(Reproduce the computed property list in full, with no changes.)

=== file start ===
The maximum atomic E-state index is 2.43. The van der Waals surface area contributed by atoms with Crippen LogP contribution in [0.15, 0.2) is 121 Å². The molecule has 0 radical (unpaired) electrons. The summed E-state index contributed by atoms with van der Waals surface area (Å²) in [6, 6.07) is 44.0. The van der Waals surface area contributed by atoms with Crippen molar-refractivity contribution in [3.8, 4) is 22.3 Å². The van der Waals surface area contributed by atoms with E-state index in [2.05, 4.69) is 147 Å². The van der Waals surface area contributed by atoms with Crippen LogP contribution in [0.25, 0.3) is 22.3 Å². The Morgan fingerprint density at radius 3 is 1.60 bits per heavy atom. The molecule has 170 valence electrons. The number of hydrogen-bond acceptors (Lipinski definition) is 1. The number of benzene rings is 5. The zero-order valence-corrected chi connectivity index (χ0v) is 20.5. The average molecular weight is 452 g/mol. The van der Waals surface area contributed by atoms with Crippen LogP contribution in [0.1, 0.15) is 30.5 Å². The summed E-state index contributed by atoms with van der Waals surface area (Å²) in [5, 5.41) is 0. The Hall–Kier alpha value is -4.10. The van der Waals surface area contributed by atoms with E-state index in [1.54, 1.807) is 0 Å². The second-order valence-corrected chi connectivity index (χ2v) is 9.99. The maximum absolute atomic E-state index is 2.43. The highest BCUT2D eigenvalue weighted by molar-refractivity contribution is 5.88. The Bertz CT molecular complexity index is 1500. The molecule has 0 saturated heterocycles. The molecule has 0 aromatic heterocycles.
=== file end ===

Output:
The maximum atomic E-state index is 2.43. The van der Waals surface area contributed by atoms with Crippen LogP contribution in [0.15, 0.2) is 121 Å². The molecule has 0 radical (unpaired) electrons. The summed E-state index contributed by atoms with van der Waals surface area (Å²) in [6, 6.07) is 44.0. The van der Waals surface area contributed by atoms with Crippen molar-refractivity contribution in [3.8, 4) is 22.3 Å². The van der Waals surface area contributed by atoms with E-state index in [2.05, 4.69) is 147 Å². The van der Waals surface area contributed by atoms with Crippen LogP contribution in [0.25, 0.3) is 22.3 Å². The Morgan fingerprint density at radius 3 is 1.60 bits per heavy atom. The molecule has 170 valence electrons. The number of hydrogen-bond acceptors (Lipinski definition) is 1. The number of benzene rings is 5. The zero-order valence-corrected chi connectivity index (χ0v) is 20.5. The average molecular weight is 452 g/mol. The van der Waals surface area contributed by atoms with Crippen LogP contribution in [0.1, 0.15) is 30.5 Å². The summed E-state index contributed by atoms with van der Waals surface area (Å²) in [5, 5.41) is 0. The Hall–Kier alpha value is -4.10. The van der Waals surface area contributed by atoms with E-state index in [1.54, 1.807) is 0 Å². The second-order valence-corrected chi connectivity index (χ2v) is 9.99. The maximum absolute atomic E-state index is 2.43. The highest BCUT2D eigenvalue weighted by molar-refractivity contribution is 5.88. The Bertz CT molecular complexity index is 1500. The molecule has 0 saturated heterocycles. The molecule has 0 aromatic heterocycles.